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Member since: Wed Mar 16, 2005, 10:12 AM
Number of posts: 60,364

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Individual Honor versus Unpleasant History: The Battle Still Rages Over What Vietnam Means


Individual Honor versus Unpleasant History: The Battle Still Rages Over What Vietnam Means
by John Grant | March 7, 2013 - 8:30am

Soldiers and veterans from Iraq, Afghanistan and other wars are killing themselves, according to Sixty Minutes, at a rate of 22-a-day. For any fair-minded person whose mind is not locked into a dehumanized state of war-justifying numbness, that is both incredible and unacceptable.

The Sixty Minutes story focused on Clay Hunt, an otherwise strong and attractive 26-year-old Iraq/Afghan Marine veteran who shot himself. His devastated parents and his closest war-buddy were interviewed, each revealing great pain and the deepest of human bonds with the man. Agonizing self-blame was expressed along with the tears.

The question hovering over the story was: Why did he do it? He had undertaken important humanitarian work in Haiti following the earthquake there; he was smart, physically healthy and beloved by women; he seemed a guy ready to grab the world by the tail and accomplish important things.


The elephant in the room no one seemed willing to recognize was the idea of moral damage. Asking bright, strong young men like Hunt to fight wars like Iraq and Afghanistan -- and Vietnam before that -- can be like luring an unsuspecting animal into a trap. The bait is the powerful call to do something good for your country, to sacrifice for a larger purpose. The trap, of course, is the fact wars like Iraq, Afghanistan and Vietnam are never what the drumbeat of homefront-oriented propaganda says they are...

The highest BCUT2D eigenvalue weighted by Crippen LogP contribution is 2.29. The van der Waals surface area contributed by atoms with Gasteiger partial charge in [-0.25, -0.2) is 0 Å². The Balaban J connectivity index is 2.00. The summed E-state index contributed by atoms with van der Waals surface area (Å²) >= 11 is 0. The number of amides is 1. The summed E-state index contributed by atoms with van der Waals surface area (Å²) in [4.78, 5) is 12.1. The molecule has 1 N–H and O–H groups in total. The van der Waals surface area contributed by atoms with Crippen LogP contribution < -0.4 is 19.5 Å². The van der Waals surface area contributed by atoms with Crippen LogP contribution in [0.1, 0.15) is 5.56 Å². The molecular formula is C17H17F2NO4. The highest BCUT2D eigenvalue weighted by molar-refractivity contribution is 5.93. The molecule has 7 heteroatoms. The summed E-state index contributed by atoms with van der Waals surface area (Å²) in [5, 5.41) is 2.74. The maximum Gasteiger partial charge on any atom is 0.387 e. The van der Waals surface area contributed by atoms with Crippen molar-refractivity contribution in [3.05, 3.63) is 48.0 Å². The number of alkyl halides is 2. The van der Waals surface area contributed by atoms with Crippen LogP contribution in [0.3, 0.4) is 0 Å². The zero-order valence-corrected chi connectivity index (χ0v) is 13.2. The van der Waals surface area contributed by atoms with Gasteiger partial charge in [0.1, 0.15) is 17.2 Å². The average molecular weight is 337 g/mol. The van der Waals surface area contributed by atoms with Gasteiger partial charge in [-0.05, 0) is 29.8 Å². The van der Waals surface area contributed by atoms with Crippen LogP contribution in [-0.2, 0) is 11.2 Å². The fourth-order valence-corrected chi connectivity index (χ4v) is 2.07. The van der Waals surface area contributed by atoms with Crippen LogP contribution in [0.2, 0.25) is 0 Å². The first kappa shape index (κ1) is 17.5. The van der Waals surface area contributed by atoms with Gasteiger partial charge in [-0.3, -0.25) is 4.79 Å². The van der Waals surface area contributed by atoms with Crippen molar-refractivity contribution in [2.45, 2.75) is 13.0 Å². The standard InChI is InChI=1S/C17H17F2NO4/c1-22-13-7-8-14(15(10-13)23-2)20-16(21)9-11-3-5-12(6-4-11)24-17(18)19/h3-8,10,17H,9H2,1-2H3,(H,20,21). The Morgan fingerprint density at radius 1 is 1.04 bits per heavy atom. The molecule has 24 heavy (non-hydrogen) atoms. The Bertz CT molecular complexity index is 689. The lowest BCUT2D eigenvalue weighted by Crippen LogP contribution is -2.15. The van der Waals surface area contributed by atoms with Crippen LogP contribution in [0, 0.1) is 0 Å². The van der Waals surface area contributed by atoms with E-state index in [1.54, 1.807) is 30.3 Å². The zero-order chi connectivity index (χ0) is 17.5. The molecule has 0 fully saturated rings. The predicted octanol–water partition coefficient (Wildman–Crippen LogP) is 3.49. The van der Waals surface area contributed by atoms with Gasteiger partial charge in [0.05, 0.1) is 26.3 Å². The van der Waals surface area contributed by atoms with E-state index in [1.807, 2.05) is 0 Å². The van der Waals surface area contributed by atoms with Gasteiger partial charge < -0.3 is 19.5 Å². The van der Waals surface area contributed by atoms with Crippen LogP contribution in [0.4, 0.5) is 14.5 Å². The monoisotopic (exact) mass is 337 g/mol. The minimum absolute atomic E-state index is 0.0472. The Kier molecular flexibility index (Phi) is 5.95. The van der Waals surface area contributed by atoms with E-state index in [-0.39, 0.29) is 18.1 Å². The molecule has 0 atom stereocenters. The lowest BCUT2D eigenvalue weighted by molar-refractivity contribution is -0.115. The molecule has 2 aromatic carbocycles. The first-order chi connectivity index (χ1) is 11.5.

Posted by unhappycamper | Thu Mar 7, 2013, 10:17 AM (1 replies)

Gun “Background Check” on Pentagon


Gun “Background Check” on Pentagon
by Norman Solomon | March 7, 2013 - 8:51am


The applicant, U.S. Pentagon, seeks to purchase a wide variety of firearms in vast quantities. This background check has determined that the applicant has a long history of assisting individuals, organizations and governments prone to gun violence.

Pentagon has often served as an active accomplice or direct perpetrator of killings on a mass scale. During the last 50 years, the applicant has directly inflicted large-scale death and injuries in numerous countries, among them the Dominican Republic, Vietnam, Laos, Cambodia, Grenada, Panama, Kosovo, Serbia, Iraq and Afghanistan (partial list). Resulting fatalities are estimated to have been more than 5 million people.

For purposes of this background check, special attention has been necessarily focused on the scope of firearms currently sought by Pentagon. They include numerous types of semi-automatic and fully automatic rifles as well as many other assault weapons. Continuing purchases by the applicant include drones and cruise missiles along with the latest models of compatible projectiles and matching explosives.

Notable on Pentagon’s shopping list is the Massive Ordnance Penetrator. This “bunker buster” weapon -- with a weight of 30,000 pounds, set for delivery by a B-2 stealth bomber -- is for prospective use in Iran.
Posted by unhappycamper | Thu Mar 7, 2013, 10:14 AM (0 replies)

This is What Austerity Looks Like… And It’s Just the beginning.


This is What Austerity Looks Like… And It’s Just the beginning.
by Thom Hartmann | March 7, 2013 - 9:15am

Only 4 days after the March 1st Sequester deadline, people around our nation are already starting to feel the pinch of austerity. Customs and Border Protection reduced overtime for TSA agents over the weekend, and delays at some airports were up 200%. According to the statement released by that agency, “lanes that would have previously been open due to overtime staffing were closed, further exacerbating wait times at airports.” Additional workforce reductions are expected in the coming weeks, so airport officials say the problem will get even worse.